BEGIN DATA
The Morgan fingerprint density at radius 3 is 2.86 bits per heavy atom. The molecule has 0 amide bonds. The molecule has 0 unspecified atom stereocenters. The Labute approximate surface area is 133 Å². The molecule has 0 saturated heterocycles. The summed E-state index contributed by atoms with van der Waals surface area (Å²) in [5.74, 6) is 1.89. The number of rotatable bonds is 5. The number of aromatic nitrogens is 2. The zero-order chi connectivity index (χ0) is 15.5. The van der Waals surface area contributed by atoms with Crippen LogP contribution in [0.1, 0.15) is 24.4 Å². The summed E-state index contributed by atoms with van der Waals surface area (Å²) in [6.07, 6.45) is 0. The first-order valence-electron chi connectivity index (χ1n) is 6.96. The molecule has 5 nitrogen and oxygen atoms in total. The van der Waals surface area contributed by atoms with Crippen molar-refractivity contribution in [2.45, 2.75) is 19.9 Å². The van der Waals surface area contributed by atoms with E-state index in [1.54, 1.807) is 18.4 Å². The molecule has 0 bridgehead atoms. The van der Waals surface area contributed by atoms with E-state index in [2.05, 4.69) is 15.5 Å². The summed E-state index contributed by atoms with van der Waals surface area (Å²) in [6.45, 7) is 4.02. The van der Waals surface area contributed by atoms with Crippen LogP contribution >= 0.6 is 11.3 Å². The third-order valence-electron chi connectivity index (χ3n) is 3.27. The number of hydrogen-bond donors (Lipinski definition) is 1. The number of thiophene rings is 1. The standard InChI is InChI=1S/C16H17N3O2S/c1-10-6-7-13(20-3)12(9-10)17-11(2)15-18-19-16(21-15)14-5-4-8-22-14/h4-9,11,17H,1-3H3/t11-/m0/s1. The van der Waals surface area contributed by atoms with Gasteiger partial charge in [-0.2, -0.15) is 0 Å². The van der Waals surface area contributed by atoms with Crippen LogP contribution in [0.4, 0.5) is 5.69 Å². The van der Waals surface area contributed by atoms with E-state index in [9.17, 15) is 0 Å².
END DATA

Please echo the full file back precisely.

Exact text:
The Morgan fingerprint density at radius 3 is 2.86 bits per heavy atom. The molecule has 0 amide bonds. The molecule has 0 unspecified atom stereocenters. The Labute approximate surface area is 133 Å². The molecule has 0 saturated heterocycles. The summed E-state index contributed by atoms with van der Waals surface area (Å²) in [5.74, 6) is 1.89. The number of rotatable bonds is 5. The number of aromatic nitrogens is 2. The zero-order chi connectivity index (χ0) is 15.5. The van der Waals surface area contributed by atoms with Crippen LogP contribution in [0.1, 0.15) is 24.4 Å². The summed E-state index contributed by atoms with van der Waals surface area (Å²) in [6.07, 6.45) is 0. The first-order valence-electron chi connectivity index (χ1n) is 6.96. The molecule has 5 nitrogen and oxygen atoms in total. The van der Waals surface area contributed by atoms with Crippen molar-refractivity contribution in [2.45, 2.75) is 19.9 Å². The van der Waals surface area contributed by atoms with E-state index in [1.54, 1.807) is 18.4 Å². The molecule has 0 bridgehead atoms. The van der Waals surface area contributed by atoms with E-state index in [2.05, 4.69) is 15.5 Å². The summed E-state index contributed by atoms with van der Waals surface area (Å²) in [6.45, 7) is 4.02. The van der Waals surface area contributed by atoms with Crippen LogP contribution >= 0.6 is 11.3 Å². The third-order valence-electron chi connectivity index (χ3n) is 3.27. The number of hydrogen-bond donors (Lipinski definition) is 1. The number of thiophene rings is 1. The standard InChI is InChI=1S/C16H17N3O2S/c1-10-6-7-13(20-3)12(9-10)17-11(2)15-18-19-16(21-15)14-5-4-8-22-14/h4-9,11,17H,1-3H3/t11-/m0/s1. The van der Waals surface area contributed by atoms with Gasteiger partial charge in [-0.2, -0.15) is 0 Å². The van der Waals surface area contributed by atoms with Crippen LogP contribution in [0.4, 0.5) is 5.69 Å². The van der Waals surface area contributed by atoms with E-state index in [9.17, 15) is 0 Å².